Raptr, the social-media application for gamers to track and share achievements, stats, and playtimes with friends, today released a PC application. Raptr on PC allows users to not only track and monitor all of their gaming across the Xbox 360, PlayStation 3, and PC (through Steam), offers a number of features for players including a web-browser that is functional while playing games on the PC, a centralized friends list across all attached platforms, and chat functions across all platforms.
Here’s a complete list of what the Raptr PC application does:
- Unified friends list (that includes Steam, Xbox Live, Playstation Network, xFire, and chat protocols AIM, MSN, Gchat, Yahoo!, and Facebook)
- A unified profile that’s viewable to all of your friends and the larger Raptr community
- A unified list of game stats that tracks everything from the number of achievements, the number of games played, and the number of hours played, as well as a complete list of games that you own.
- Live tracking of games played with statistics comparing you to friends and the Raptr community as a whole
- The ability to chat through all attached services inside the Raptr app (except for Steam, which opens a Steam chat window)
- Access to the Raptr Rewards program, which enables gamers to earn prizes for playing specific games. Prizes can include everything from in-game prizes to full game downloads and discounts on real-world products
- Access to download Free-to-Play games through Raptr’s servers.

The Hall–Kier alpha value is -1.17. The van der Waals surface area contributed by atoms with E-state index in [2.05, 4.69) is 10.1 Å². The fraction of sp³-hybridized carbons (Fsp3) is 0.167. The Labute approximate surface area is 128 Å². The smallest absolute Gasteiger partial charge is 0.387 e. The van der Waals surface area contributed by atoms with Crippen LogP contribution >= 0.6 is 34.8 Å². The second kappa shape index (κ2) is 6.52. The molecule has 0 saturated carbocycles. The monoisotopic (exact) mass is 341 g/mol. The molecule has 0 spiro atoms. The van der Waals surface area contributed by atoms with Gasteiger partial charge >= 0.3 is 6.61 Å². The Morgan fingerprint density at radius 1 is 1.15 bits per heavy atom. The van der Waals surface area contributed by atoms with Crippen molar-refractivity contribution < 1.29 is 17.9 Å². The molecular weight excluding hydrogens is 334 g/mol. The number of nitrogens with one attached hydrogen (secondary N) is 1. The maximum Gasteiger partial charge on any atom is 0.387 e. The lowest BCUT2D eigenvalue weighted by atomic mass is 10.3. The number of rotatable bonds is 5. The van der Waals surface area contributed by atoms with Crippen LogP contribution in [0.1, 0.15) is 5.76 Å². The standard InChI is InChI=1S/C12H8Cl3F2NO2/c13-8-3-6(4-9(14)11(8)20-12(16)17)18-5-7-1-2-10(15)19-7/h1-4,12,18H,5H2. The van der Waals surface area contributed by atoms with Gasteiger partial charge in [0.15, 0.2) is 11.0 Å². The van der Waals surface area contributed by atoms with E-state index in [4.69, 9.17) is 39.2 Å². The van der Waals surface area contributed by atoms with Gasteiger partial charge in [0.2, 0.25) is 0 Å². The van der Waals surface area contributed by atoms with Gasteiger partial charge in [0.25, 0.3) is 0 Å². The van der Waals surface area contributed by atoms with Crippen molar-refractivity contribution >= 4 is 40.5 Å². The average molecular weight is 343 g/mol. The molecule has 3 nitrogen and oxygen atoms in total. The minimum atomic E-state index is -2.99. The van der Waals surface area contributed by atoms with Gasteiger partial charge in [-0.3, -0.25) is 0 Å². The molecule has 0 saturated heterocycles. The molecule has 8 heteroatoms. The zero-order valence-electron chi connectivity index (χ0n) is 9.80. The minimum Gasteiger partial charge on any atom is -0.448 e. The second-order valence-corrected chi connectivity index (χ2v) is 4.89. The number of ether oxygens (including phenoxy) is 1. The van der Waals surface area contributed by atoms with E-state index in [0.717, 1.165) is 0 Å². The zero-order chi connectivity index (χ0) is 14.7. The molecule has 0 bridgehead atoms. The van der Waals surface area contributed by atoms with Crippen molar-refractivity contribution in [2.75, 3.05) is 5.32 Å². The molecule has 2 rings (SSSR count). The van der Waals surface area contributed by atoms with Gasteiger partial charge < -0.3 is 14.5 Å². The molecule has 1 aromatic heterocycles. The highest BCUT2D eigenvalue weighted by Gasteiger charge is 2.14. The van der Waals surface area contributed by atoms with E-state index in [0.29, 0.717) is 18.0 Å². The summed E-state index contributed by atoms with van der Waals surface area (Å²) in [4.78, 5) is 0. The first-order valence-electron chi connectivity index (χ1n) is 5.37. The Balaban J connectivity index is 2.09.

- A full web browser that’s available to view during gameplay.
- A screenshot and upcoming video recording feature for PC games, as well as a gallery to view all recording screenshots and video.
- A selection of widgets that enables users to quickly view websites, RSS feeds, or view things like certain game websites to the weather.
I’ve been using Raptr for the past day on a few different games and testing the functions, especially with Steam in mind. There are a few things that Raptr does really well for PC gamers/users who also play on console.
- It enables you to see who’s playing what on any console live. This is huge, especially for people with different groups of friends who come on at different times. I know some friends who play Halo nightly and others who have the latest titles. But they’re rarely the same people, and often I have no idea if they’re on unless they call/text/IM either ahead of time or as they’re playing for me to join. Raptr fixes that instantly through a simple notification tab that pops up as players come online and join a new game. This feature alone can, in many ways, revolutionize how people connect to play games with their friends.
- Raptr allows for easy communication across any major game platform. The other big problem plaguing XBL and PSN is that it’s really hard to communicate with someone except through the service directly. If I want to chat with a friend on XBL, the fastest way to do it is to turn my Xbox 360 on and get on voice chat with them. From the computer, I have to log into Xbox.com, go through 2-3 web pages, and then type up a message. And after that there is no notification when you get a message back.With Raptr, that isn’t a problem. Send a message through the Raptr client across PSN or XBL without doing anything but selecting the friend and typing the message. I’ve had some trouble sending messages through PSN, but on XBL it works flawlessly. On Steam Raptr just opens up a Steam chat window, so the service doesn’t actually support Steam outright.